Republican Rep. Michael Grimm announced his resignation late Monday, after he pleaded guilty to a felony tax evasion charge last week.
Grimm was just re-elected to a third term while facing the 20-count indictment, and said last week he would “absolutely not” resign, reports The New York Times. But after a meeting with Speaker of House John Boehner Monday, he announced a change of heart.
House ethics rules could have rendered him essentially useless to his New York district of Staten Island and parts of Brooklyn.
The rules state that a member convicted of a crime with a potential sentence of two or more years in prison should not sit in committee meetings or vote on the floor for two years, according to The Times. And although he’s seeking probation, Grimm faces a penalty of up to three years in prison.
“I do not believe that I can continue to be 100 percent effective in the next Congress, and therefore, out of respect for the office and the people I so proudly represent, it is time for me to start the next chapter of my life,” he said in a statement Monday.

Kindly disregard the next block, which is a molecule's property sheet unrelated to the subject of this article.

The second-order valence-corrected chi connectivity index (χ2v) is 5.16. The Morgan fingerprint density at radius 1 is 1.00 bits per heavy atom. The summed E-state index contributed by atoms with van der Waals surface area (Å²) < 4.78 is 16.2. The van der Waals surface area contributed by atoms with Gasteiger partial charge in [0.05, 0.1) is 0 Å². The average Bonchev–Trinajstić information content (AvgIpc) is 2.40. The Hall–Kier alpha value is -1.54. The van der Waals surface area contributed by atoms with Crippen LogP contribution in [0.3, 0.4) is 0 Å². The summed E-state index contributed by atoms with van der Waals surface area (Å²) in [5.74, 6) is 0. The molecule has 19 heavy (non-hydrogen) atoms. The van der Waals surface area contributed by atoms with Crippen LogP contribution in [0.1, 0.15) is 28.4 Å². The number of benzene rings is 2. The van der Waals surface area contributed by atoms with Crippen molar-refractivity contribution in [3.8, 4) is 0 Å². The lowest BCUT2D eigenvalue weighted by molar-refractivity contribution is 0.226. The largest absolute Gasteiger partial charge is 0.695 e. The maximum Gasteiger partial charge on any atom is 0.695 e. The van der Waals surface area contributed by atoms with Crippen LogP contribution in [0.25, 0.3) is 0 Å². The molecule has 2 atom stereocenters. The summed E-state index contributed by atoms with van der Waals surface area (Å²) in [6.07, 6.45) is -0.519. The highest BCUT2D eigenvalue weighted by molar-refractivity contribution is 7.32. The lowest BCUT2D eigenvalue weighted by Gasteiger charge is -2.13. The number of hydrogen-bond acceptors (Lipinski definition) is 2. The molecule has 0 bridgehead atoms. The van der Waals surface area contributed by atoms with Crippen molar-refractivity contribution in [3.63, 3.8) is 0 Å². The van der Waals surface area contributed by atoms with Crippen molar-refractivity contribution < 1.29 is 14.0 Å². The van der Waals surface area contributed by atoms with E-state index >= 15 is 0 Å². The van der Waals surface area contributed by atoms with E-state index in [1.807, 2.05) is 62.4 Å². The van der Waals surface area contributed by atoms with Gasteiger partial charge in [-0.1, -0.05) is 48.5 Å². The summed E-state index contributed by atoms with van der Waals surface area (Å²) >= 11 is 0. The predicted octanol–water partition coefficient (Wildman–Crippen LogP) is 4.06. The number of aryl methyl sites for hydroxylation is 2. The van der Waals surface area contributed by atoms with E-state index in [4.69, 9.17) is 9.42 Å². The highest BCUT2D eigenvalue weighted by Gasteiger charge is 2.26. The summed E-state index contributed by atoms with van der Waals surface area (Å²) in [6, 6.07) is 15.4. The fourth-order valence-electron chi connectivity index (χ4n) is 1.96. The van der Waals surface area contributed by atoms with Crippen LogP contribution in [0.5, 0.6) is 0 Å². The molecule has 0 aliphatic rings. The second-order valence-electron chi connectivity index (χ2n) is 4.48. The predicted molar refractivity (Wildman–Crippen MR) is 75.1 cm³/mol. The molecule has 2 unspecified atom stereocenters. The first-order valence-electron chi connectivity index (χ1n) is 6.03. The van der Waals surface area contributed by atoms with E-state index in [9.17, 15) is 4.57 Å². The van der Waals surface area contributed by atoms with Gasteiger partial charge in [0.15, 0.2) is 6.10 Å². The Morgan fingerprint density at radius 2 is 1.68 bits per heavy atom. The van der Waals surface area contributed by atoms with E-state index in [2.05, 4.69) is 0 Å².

Grimm pleaded guilty to all 20 charges of the indictment, reports The New York Daily News. He admitted to under-reporting $1 million of his employees wages when he owned a Manhattan restaurant, in part by paying illegal immigrant workers he had hired in cash; and to lying under oath in a deposition.
In an interview following President Barack Obama’s State of the Union address in January, Grimm notoriously threatened to throw a reporter who asked him a tough question off a balcony. He later apologized.
Grimm’s resignation will take effect the day before the new Congress is sworn in, reports The New York Daily News. Democratic New York Gov. Andrew Cuomo will call a special election for the open seat.
“This decision is made with a heavy heart, as I have enjoyed a very special relationship and closeness with my constituents, whom I care about deeply,” Grimm said in the statement.
Grimm’s sentencing is scheduled for June 8.
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